‘UK Social Enterprises Ahead On Executive Pay And Governance’

213
how-to-run-an-effective-meeting-by-nguyen-hung-vu-via-flickr

Peter Holbrook, Chief Executive of Social Enterprise UK,the national body for social enterprises, has responed to the publication of the government’s Corporate Governance Reform Green Paper on executive pay and governance.

He said today:

We welcome this consultation on the back of the Prime Minister’s declaration that the economy should work for everyone.

“Unfair business practices are contributing to inequality in Britain and by introducing sensible measures, the government has an opportunity to bring mainstream businesses into the 21st Century.

“Businesses have considerable power and there has never been a more pertinent time to address these issues. Government shouldn’t be scared about being bold. We will be submitting evidence to this consultation to show what’s already happening – and has actually been happening for decades in the social enterprise sector. British social enterprises are ahead of the game on executive pay and governance because fairness and tackling inequality is in their DNA.

Paying fair

“Research shows that the average pay ratio between social enterprise CEO pay and the lowest paid is just 3.6:1 – while for FTSE 100 CEOs, this ratio stands at 150:1.”

Representation on boards

“The government does not have to look far for good practice on pay ratios and employee representation on boards. British social enterprises, businesses that reinvest their profits for good, are often employee owned and give their customers and service users a serious and genuine say in how they’re run. Their stakeholders are not an afterthought – they’re integral to the running of these businesses which put people and communities first.

Consultation

The government is consulting on the following:

  • Shareholder influence on executive pay, which has grown much faster over the last two decades than pay generally and than typical corporate performance;
  • Whether there are measures that could increase the connection between boards of directors and other groups with an interest in corporate performance such as employees and small suppliers; and
  • Whether some of the features of corporate governance that have served us well in our listed companies should be extended to the largest privately-held companies at a time in which different types of ownership are more common.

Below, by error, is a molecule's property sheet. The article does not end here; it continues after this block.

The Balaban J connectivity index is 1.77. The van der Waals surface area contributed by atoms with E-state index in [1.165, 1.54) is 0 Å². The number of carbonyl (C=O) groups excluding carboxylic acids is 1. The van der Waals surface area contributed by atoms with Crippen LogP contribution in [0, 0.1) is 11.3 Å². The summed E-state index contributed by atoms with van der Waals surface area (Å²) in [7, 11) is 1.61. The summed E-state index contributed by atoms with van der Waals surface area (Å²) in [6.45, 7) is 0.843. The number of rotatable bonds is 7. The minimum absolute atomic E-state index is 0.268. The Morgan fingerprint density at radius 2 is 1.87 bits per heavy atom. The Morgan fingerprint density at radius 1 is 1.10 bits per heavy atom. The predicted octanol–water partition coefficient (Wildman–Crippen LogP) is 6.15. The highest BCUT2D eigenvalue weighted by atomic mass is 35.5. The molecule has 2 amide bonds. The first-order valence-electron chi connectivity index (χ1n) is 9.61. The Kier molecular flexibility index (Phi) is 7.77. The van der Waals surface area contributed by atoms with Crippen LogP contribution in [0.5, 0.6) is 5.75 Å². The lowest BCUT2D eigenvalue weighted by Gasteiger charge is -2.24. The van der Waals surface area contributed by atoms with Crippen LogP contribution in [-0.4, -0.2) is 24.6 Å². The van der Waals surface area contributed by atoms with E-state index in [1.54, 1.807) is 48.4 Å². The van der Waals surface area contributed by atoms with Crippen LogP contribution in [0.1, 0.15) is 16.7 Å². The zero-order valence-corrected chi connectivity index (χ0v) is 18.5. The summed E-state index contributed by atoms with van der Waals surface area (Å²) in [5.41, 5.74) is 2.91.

Case studies

CSH Surrey: The first of its type to spin out from the public sector in 2006. It is an employee-owned social enterprise that provides community nursing and therapy services in Surrey. Employee ownership has enabled CSH Surrey to transform the local community NHS services, meaning their patients benefit from more innovative and higher quality services.

CSH Surrey’s annual employee survey results consistently outstrip the NHS staff survey in all key areas. Higher staff engagement is proven to be linked to delivery of higher quality and more compassionate patient care.

CSH’s employee owners are represented at the Board by a co-ownership council called ‘The Voice’. The Voice’s elected co-owner representatives challenge the Board on strategy and performance on behalf of all the employee owners. The questions and answers are shared throughout CSH as part of CSH’s commitment to openness and transparency.

www.cshsurrey.co.uk

Leading Lives: This award-winning social enterprise based in Suffolk is 100% employee owned, with the Board made up of employees from across the business. The organisation employees more than 500 people. Leading Lives provides social care support for 1,500 customers in the community, in the home and through short break respite stays. With a primary focus on adults who have learning disabilities, support is also provided for people with physical, complex needs, autism, acquired brain injuries, need support to remain independent through age, ill health or dementia and young people making the transition to adult services.

www.leadinglives.org.uk